One could argue that I should give WotC's designers more slack -- after all, they did successfully transition from AD&D to 3rd edition over a decade ago, and that was a monumental effort that changed much of the core game system. But the example I see as 'best transition to new modular game system' isn't D&D 3E, but rather the change from 3rd to 4th edition Champions back in 1989.
Iron Crown Enterprises owned a number of games loosely categorized under the name 'Hero System': Champions, Danger International, etc. Each setting had its own core rulebook, and while many of the concepts between games were similar, each game had enough unique elements that were difficult to translate to other Hero System games that it was hard to really justify the grouping of games as a single System. The Champions 4th edition design team chose to tackle this problem, and succeeded so well that 4th edition Champions became the most popular of the Hero (now HERO) System games, and despite over 20 years and two new editions, remains essentially unchanged from that 1989 first printing.
One of the team's great successes was the structure of their character abilities. Character abilities, in HERO, as in many other games, characters have characteristics, skills, powers, and what HERO calls 'talents'. While these different sets of abilities can interact, they are for the most part independent -- if you want better permanent characteristic attributes, you spend points on characteristics, but if you want temporary characteristic bonuses, you buy them as powers. If you want to represent your ability in a particular area of physical or intellectual activity, you buy ranks in the skill associated with that activity, but if you want an ability that represents a particular aptitude with a whole class of physical or intellectual activities, you buy a skill enhancer talent.
HERO developed a system by which character abilities were constrained based on the kind of ability under consideration, and then did its best to keep those constraints in place. One could argue that the places where Champions 4th edition were weakest were exactly those places where the character ability structure was blurred or started to break down: martial arts were defined as skills, even though their practical effect was to combine bonus combat damage and skill levels in such a way that they would have made more sense as powers, while 'special senses' (radar sense, x-ray vision, etc.) were defined as powers even though they were inexpensive and mostly non-combat related to the point where they would have made more sense as talents.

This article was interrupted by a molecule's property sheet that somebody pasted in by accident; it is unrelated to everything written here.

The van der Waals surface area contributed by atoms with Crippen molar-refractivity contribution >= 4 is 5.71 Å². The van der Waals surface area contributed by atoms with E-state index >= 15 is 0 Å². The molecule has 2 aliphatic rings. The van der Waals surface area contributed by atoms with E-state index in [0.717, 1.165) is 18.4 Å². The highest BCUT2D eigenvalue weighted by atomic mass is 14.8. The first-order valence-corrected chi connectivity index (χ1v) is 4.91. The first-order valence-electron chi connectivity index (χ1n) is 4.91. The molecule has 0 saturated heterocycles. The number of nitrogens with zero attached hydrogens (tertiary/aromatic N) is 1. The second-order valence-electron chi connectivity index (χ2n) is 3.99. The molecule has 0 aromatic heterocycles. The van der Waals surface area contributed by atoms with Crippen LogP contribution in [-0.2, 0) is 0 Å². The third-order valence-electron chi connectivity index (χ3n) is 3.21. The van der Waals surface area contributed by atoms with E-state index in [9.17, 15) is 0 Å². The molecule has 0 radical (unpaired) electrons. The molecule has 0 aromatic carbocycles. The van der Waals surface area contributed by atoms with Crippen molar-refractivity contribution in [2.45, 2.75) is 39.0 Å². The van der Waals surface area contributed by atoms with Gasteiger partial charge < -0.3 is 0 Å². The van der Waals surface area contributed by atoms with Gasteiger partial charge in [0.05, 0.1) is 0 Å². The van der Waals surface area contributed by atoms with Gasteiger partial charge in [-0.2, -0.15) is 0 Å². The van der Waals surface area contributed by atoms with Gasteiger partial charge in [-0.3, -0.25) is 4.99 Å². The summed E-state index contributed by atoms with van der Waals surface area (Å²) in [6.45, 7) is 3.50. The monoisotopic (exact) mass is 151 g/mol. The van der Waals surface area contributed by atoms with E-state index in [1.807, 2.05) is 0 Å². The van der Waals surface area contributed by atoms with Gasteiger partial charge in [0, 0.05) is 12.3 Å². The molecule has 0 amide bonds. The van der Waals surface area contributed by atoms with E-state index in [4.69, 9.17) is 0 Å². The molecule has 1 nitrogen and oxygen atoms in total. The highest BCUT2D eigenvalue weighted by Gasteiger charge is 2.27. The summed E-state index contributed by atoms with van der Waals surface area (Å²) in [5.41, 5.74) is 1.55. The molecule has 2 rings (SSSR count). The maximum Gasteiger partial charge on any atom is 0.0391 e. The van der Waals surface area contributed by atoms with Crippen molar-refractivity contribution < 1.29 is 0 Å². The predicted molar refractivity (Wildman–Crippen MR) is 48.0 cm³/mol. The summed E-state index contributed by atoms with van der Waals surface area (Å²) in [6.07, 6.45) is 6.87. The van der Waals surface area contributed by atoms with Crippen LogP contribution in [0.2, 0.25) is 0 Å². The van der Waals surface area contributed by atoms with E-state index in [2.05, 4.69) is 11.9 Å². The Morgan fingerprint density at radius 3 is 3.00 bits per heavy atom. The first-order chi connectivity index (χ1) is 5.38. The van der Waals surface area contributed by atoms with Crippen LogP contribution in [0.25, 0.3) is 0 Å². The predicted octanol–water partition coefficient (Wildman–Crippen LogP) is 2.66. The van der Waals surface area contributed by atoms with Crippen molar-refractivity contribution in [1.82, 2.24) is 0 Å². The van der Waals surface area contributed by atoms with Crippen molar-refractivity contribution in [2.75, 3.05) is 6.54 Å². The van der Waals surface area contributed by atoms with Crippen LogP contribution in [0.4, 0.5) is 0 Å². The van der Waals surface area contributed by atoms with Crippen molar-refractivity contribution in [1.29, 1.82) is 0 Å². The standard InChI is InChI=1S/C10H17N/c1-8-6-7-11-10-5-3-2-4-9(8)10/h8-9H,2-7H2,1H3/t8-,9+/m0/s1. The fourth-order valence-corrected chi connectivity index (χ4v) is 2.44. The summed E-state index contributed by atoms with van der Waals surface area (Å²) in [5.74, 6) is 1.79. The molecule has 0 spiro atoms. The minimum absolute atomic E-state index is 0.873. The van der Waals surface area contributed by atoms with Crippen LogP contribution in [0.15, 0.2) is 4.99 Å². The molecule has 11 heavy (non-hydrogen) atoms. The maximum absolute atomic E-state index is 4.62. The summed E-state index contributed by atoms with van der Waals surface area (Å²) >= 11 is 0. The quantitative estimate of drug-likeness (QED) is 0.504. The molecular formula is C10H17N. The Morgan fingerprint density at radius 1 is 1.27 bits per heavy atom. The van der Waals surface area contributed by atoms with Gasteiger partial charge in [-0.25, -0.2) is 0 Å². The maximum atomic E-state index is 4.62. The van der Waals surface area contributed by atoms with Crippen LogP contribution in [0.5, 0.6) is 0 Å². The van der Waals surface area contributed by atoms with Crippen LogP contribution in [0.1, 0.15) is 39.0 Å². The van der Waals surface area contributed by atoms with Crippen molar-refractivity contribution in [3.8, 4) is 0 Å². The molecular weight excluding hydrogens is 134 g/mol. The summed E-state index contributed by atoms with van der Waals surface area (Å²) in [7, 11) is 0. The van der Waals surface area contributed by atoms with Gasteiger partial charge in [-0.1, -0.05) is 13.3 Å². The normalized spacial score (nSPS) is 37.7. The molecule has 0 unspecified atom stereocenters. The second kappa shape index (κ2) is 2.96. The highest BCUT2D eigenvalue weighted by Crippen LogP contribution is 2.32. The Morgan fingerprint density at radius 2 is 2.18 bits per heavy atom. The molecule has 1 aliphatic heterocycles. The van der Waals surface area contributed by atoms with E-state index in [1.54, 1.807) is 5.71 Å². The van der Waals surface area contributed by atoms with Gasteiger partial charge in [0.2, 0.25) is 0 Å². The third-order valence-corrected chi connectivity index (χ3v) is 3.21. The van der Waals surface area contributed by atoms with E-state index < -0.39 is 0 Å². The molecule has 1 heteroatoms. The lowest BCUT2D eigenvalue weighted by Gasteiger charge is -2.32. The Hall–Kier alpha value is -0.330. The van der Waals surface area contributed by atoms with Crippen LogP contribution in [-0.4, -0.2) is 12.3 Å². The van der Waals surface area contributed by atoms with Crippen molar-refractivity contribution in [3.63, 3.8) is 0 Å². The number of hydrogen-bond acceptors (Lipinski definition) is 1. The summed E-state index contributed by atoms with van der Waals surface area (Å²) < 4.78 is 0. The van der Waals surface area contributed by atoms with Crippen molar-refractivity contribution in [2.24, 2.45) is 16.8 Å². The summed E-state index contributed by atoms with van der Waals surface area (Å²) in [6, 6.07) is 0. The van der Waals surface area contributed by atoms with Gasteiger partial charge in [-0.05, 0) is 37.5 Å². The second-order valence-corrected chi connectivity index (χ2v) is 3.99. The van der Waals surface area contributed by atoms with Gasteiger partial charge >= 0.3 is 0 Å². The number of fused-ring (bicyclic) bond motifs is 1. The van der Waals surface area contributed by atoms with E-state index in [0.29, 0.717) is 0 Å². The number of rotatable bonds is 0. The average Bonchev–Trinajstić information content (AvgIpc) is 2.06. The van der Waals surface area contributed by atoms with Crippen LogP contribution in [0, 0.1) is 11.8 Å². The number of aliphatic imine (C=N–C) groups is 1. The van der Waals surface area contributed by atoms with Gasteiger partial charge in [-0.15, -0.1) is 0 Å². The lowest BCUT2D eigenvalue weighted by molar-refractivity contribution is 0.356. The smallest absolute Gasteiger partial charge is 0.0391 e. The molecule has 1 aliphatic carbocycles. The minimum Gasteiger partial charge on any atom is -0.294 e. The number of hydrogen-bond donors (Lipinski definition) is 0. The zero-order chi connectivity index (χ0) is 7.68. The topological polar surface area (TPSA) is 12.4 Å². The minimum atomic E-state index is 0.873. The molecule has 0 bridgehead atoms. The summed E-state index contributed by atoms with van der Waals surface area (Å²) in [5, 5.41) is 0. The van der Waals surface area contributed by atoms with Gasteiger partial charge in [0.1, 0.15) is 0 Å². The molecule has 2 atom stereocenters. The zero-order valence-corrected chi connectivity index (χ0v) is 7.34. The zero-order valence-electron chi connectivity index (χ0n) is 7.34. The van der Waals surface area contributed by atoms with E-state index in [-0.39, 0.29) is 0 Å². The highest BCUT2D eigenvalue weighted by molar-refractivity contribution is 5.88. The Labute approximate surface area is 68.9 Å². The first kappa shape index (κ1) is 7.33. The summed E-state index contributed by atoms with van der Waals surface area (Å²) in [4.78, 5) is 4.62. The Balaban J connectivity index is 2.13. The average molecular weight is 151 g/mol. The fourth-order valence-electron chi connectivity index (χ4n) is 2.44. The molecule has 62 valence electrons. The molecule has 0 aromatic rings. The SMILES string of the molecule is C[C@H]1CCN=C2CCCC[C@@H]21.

Where the system worked, and it worked in most places, it allowed a game master to say 'okay, we're playing '20s era gangsters -- no powers' or 'we're playing superheroes, everything is in play with a 300 point limit'. You can plug in and unplug different character ability elements without feeling that you need to micro-manage precisely what's legal and what isn't within each game element you're allowing. (Of course, you can still do that if you want to -- it's just not required prior to play.)
For D&D Next, though, there are two equally disastrous routes that could be followed, and it's not clear which of them the designers will take (or will be directed by Hasbro Corporate to take, if this is a project mandated from 'on high'):
The designers could fail to define the game sub-systems specifically enough to allow for a truly modular experience.
Or the game designers could define the sub-systems so parasitically that each module is usable only as a defined unit which has little to no interaction with other modules, limiting the modules' utility.
Next time - a more detailed discussion of these two pitfalls, including examples.